Tuesday, May 30th at the Design Exchange
Join two hundred business leaders, entrepreneurs and policy makers who are shaping Canada’s energy future at the third annual National Energy Roundtable conference and learn about the exciting innovation that is driving Canada’s transition to a lower carbon economy.
Canada is uniquely positioned to be an energy power – a stable democracy that is home to vast resources and types of energy. The federal government and provinces have recently made headway by agreeing to national carbon emissions targets and helping advance the development critical energy infrastructure. Yet for the country to achieve its potential, further work is required, including the commercialization and application of new energy technologies and establishing norms for inter provincial energy cooperation through a national framework that benefits of all Canadians.
The theme for this year’s National Energy Roundtable is: Energy transition to a lower carbon world. The conference will feature an exciting line up of speakers from across Canada who will discuss the strategies and technologies that will allow Canada to decarbonize in ways that are beneficial to the economy. Topics will include:
The National Energy Roundtable convenes investors, entrepreneurs, corporates, policymakers and other prominent members of the energy ecosystem for thought-provoking discussion on the important issues and opportunities of our time.
Tuesday, May 30th – Design Exchange, 234 Bay Street, Toronto
|Andy Bell*, Anchor, Business News Network
Registration opens. Light breakfast served
|8:30 am||Welcome by Monica Rovers, Head of Energy, Toronto Stock Exchange|
|8:35 am||A conversation with Glenn Thibeault, Ontario Minister of Energy and Pierre Arcand*, Quebec Minister of Energy and Natural Resources
– Interviewed by Tom Clark*, Vice Chair, Global Public Affairs
|9:20 am||Session I: Opportunities in electrification
Carbon regulations are rolling out across Canada. The business case for technological innovation and energy management is stronger than ever. Canada’s electricity sector has reduced emissions by 30% since 2005 and 80% of its electricity generation is GHG free. $350 billion in investment over the next twenty years is required to replace aging infrastructure and develop the next generation of energy systems. Alberta and Saskatchewan are a new frontier for the renewable energy industry – up to 7000 MW of new supply could be developed over the next 15 years. At present, 20% of Canada’s energy needs are powered by electricity and more work with rate-focused regulators is required to spur innovation. The panel will explore the potential of electrification to meet climate targets, transport needs, to develop remote regions and to facilitate cross border trade.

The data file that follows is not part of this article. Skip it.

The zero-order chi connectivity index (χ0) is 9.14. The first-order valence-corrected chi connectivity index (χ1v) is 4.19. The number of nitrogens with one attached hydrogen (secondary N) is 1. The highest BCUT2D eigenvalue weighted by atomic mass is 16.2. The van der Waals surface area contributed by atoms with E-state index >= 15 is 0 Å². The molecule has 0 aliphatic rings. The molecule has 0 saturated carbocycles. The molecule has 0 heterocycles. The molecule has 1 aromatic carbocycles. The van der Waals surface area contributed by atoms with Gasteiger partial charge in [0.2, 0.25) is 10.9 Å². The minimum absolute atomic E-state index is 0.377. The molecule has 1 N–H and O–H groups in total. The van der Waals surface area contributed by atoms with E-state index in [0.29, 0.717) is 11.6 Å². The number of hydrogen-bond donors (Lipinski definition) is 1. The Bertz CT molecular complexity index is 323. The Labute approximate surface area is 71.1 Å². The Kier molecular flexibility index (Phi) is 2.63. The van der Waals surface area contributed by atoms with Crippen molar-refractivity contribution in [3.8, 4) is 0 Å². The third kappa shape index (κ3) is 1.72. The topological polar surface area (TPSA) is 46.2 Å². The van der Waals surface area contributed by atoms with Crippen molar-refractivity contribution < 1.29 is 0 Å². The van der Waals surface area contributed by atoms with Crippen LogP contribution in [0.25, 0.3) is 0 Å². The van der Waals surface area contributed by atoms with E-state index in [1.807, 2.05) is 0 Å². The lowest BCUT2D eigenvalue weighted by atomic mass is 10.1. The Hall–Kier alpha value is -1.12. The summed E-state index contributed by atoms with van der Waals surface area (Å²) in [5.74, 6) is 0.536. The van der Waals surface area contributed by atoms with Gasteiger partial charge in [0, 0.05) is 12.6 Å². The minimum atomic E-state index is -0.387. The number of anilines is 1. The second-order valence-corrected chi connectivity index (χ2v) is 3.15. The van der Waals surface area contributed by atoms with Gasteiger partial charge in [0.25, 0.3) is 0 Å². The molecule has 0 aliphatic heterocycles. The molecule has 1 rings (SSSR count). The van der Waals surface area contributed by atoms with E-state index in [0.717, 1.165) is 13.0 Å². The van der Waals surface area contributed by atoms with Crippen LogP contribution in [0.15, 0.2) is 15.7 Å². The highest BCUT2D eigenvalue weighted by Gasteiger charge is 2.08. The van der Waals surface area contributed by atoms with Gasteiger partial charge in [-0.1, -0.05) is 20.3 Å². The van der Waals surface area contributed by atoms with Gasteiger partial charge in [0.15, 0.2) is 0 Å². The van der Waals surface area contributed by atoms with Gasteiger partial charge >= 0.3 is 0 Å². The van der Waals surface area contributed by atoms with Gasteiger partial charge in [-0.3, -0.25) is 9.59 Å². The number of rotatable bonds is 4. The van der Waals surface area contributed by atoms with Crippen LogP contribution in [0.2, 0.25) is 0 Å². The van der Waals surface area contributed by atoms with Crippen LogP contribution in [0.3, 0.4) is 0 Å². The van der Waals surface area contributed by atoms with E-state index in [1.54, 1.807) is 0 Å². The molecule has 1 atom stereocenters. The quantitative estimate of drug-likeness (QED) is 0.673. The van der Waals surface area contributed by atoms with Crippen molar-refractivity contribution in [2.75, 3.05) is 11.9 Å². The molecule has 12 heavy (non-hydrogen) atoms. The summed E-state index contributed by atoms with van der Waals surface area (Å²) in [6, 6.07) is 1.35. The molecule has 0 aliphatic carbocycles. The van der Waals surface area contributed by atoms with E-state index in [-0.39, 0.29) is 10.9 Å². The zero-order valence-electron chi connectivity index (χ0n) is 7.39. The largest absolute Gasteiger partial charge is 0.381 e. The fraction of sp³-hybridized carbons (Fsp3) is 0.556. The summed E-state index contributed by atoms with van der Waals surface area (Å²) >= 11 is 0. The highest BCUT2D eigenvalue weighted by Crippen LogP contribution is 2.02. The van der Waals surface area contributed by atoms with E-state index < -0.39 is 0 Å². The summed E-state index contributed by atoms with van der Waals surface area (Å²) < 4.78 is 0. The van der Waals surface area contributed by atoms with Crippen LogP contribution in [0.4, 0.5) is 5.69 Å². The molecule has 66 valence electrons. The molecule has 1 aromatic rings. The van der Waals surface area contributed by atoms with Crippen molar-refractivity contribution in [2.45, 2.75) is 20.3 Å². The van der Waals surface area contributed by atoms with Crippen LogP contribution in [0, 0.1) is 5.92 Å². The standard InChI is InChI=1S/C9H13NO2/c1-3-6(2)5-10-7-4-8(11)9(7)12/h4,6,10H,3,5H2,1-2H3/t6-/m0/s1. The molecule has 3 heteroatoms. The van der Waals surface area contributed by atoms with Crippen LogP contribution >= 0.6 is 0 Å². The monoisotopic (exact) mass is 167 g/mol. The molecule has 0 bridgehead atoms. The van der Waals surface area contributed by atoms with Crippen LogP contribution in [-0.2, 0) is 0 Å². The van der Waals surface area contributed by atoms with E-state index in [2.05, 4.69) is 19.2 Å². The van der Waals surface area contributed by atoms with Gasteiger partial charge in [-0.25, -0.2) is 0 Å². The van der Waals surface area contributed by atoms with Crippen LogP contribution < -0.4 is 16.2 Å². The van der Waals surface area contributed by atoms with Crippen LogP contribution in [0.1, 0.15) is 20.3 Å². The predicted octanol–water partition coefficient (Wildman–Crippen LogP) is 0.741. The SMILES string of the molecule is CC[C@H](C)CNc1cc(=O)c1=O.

Session chair: tbc
|10:15 am||Stephen Coughlin, President, AES Energy Storage Lessons from the world’s largest energy storage project – San Diego Gas & Electric|
|10:45 am||Networking break|
|11:15 am||Session II: A Canadian gas strategy
As Canada’s energy needs expand, reducing GHG emissions requires a thoughtful path forward that includes an energy mix that provides grid integrity, affordable heating and transportation. Natural gas is inexpensive, flexible and clean and can play a significant role in reducing Canada’s carbon footprint. Western Canadian natural gas exports to the US are dropping and in the major eastern Canadian markets, western natural gas competes against supplies from the U.S., importing almost 800,000 million cubic feet of natural gas in 2015. Canadian natural gas can serve markets in the eastern part of the country using existing infrastructure and significant LNG export opportunities exist on both the east and west coasts. The session will explore how Canada can pursue a gas strategy that helps to green both the grid and industrial activities whilst reducing emissions.
Session chair: tbc
|12:15 pm||Luncheon with remarks by the Hon. Margaret McCuaig-Boyd*, Alberta Minister of Energy|
|1:45 pm||A conversation with William Tharp, Chief Executive Officer, tangerine tango and Barbara Zvan, Chief Investment Risk Officer, Ontario Teachers’ Pension Plan Financing the transition to a low carbon economy. Evaluating risk and reward|
Session III: Carbon regulation and energy – where are the business opportunities?
Session chair: tbc
|3:30 pm||Close by Jason Langrish, President, The Energy Roundtable|
|* Not yet confirmed|
Photos from the 2016 National Energy Roundtable